We are looking for in the form It follows from (37) that for the third-order approximation we need the integrals (45) for . Using the second equation (32), we have The functions are analytic in for . Therefore, the integrals with vanish in (47) by Cauchy’s integral theorem and (47) can be calculated by residues

In order to use (37) for we find from (34) Using the expansion for , we haveAlong similar lines Subtracting (51) and (52) we obtain Using the above formulae we obtain from (49) the exact formula:We are now ready to calculate the integral:

Using Cauchy’s integral theorem and residues we obtain This yields

5.3. Third-Order Approximation

The third-order approximation requires advanced and long computations presented below. In order to calculate , we need the following function:It is obtained from (34) for by substitution given by (49) and calculated by (33) with .

Below, we describe general recurrent formulae for an arbitrary th approximation and explicitly write the third-order terms when . The following double series in and are used: The coefficients in the power series (61) are presented as series in : Substitution of (60)–(62) into (22) and selection of coefficients in the same powers of and yieldwith the zeroth approximation . Along similar lines, (23) yields with the zeroth approximation .

The expanded form of follows from (31):Equation (65) is in accordance with (37) whereUsing (66) we calculate the integral

The coefficients for can be explicitly written by the iterations (64):

The limit (43) has to be found. Using (44) and (67) we express through : Taking into account terms up to we rest for ; hence,

The above limits are calculated by use of the formalism developed in [8, 12]. It was supposed that equal nonoverlapping disks belong to a parallelogram (fundamental) cell periodically extended to the complex plane by two linearly independent translation vectors. As an example, we shortly present the transformation of the term of given by (68) multiplied by and complexly conjugated in accordance with (71): We are interested in the limit associated with the Eisenstein summation [8, 12]:The normalized -sums were introduced in [8, 12] by means of the Eisenstein summation: where . This means that the rectangle is normalized by the -linear transformation to having the unit area. Therefore, . Other terms are transformed by the same method. As a result we arrive at the following formula:where denotes the concentration. The absolute convergence of series in follows from the standard root test (Cauchy’s criterion).

The effective shear modulus is calculated by (42):whereExpansion of (79) in yields

6. Numerical Simulations

The asymptotic formula (82) is a new theoretical formula obtained in the present paper. The computationally effective formulae and algorithms for the absolutely convergent sums and () were developed in [13, 14]. However, the numerical implementation of the conditionally convergent series (74)-(75) for and (76) for requires further investigations.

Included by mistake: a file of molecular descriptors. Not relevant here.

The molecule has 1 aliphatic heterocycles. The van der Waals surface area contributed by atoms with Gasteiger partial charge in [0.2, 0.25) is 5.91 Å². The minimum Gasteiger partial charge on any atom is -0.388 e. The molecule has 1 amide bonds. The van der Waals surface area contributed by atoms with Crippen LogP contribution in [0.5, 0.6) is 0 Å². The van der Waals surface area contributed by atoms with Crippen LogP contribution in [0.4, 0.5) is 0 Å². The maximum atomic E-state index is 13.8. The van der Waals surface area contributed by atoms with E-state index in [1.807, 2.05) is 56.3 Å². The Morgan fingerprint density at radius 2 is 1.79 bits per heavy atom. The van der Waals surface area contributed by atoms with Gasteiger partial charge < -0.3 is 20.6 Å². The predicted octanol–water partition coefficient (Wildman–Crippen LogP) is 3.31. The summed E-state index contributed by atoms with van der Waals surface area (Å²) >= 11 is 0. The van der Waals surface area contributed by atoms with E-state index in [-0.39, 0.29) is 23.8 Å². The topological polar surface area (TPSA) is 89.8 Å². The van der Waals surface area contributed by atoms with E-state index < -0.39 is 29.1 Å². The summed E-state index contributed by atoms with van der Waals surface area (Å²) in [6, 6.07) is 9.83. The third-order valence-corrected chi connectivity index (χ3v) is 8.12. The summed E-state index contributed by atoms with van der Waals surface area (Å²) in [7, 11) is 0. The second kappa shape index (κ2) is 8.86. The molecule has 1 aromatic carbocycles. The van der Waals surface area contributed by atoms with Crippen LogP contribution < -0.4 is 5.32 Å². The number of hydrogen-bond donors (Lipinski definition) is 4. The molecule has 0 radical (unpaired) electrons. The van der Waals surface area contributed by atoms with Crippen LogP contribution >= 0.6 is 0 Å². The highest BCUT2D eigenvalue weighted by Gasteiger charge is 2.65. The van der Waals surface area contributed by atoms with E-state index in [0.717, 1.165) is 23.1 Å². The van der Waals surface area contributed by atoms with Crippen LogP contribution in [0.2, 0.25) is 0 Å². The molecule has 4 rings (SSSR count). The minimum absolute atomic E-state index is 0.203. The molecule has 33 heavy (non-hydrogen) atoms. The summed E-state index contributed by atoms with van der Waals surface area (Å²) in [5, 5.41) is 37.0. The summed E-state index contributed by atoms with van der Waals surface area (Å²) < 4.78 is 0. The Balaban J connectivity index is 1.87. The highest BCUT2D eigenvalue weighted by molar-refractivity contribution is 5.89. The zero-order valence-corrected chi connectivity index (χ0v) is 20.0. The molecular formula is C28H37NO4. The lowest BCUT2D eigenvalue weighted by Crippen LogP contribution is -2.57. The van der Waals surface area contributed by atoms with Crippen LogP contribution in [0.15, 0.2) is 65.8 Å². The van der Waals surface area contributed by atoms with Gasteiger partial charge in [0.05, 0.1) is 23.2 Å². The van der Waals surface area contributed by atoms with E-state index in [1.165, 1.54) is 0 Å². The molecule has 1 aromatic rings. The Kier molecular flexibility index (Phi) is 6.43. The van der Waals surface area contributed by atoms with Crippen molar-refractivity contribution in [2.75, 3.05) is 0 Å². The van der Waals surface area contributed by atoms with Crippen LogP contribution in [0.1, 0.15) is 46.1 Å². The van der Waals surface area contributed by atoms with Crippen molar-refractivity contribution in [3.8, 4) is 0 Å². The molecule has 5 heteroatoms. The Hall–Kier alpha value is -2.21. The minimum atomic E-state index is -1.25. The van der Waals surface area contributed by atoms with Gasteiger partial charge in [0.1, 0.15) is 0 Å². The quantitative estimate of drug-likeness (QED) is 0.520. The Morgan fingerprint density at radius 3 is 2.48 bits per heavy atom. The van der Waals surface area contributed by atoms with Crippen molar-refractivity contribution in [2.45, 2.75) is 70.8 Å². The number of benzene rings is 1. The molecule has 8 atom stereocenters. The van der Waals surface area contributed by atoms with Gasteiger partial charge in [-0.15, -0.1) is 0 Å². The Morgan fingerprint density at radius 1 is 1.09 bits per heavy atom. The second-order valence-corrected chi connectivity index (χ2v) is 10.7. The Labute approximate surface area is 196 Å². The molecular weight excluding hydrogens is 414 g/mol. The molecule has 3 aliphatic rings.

Formula (42) is similar to the famous Clausius-Mossotti approximation (Maxwell’s formula) [15, Section  10.4] applied for calculation of the effective conductivity of dilute composites. It is surprising that the Eisenstein summation and Maxwell’s self-consistent formalism are based on the different summation definitions of the conditionally convergent series [16, 17]. Using an analogy with the conductivity problem we now justify the proper limit value of , that is, (76) for . The Hashin-Shtrikman bounds [15, Ch. 23] for 2D incompressible elastic media become In the case , the bounds and are replaced with each other. One can check that the upper and lower bounds (83) coincide up to : This implies that the coefficients in the term of the expressions (82) and (84) must be equal. It follows from (80) that must vanish in the framework of the considered Maxwell’s formalism. The definition of is not essential in the final formulae since the terms with are cancelled in (81). The above demonstration is based on the formal pure mathematical arguments. Its physical interpretation has been not clear yet.

Consider a numerical example, the regular hexagonal lattice, when the -sums become the Eisenstein-Rayleigh lattice sums and calculated by algorithm presented in [8, 18]. Only the nonzero values of and are presented in Table 1.

Table 1: The nonzero values of the lattice sums for the hexagonal array.

The effective shear modulus for the regular hexagonal lattice becomes where The typical dependence of the effective modulus (85) on is displayed in Figure 1 for and in Figure 2 for negative . A dependence on is given in Figure 3. The presented and other graphs demonstrate sufficiently good precision for and for arbitrary .

Figure 1: Dependence of the effective shear modulus for the hexagonal array on the concentration for . The data are computed by (85) (solid line) and its polynomial expansion up to (dotted line). The Hashin-Shtrikman bounds (83) are shown by dashed lines.
Figure 2: The same dependencies as in Figure 1 but for .
Figure 3: Dependence of the effective shear modulus for the hexagonal array on for . The designations of lines are the same as in Figure 1. Equation (85) and its polynomial expansion coincide (solid line).

7. Conclusion

Schwarz’s alternating method is applied to 2D elastic problem for dispersed composites. It is realized for circular inclusions in symbolic form. Exact and approximate formulae for the local fields and for the effective shear modulus are established. In general, Schwarz’s method can be realized as expansion on the concentration and on the contrast parameter . The concentration expansion was recently realized in [8]. In the present paper, we use the contrast parameter expansion. These two expansions in and yield two different computational schemes [7]. The effective modulus formulae are the same in the second-order approximations and begin to differ in the third-order terms in and , respectively. Schwarz’s method is used in the form of the functional equations method for circular inclusions [79].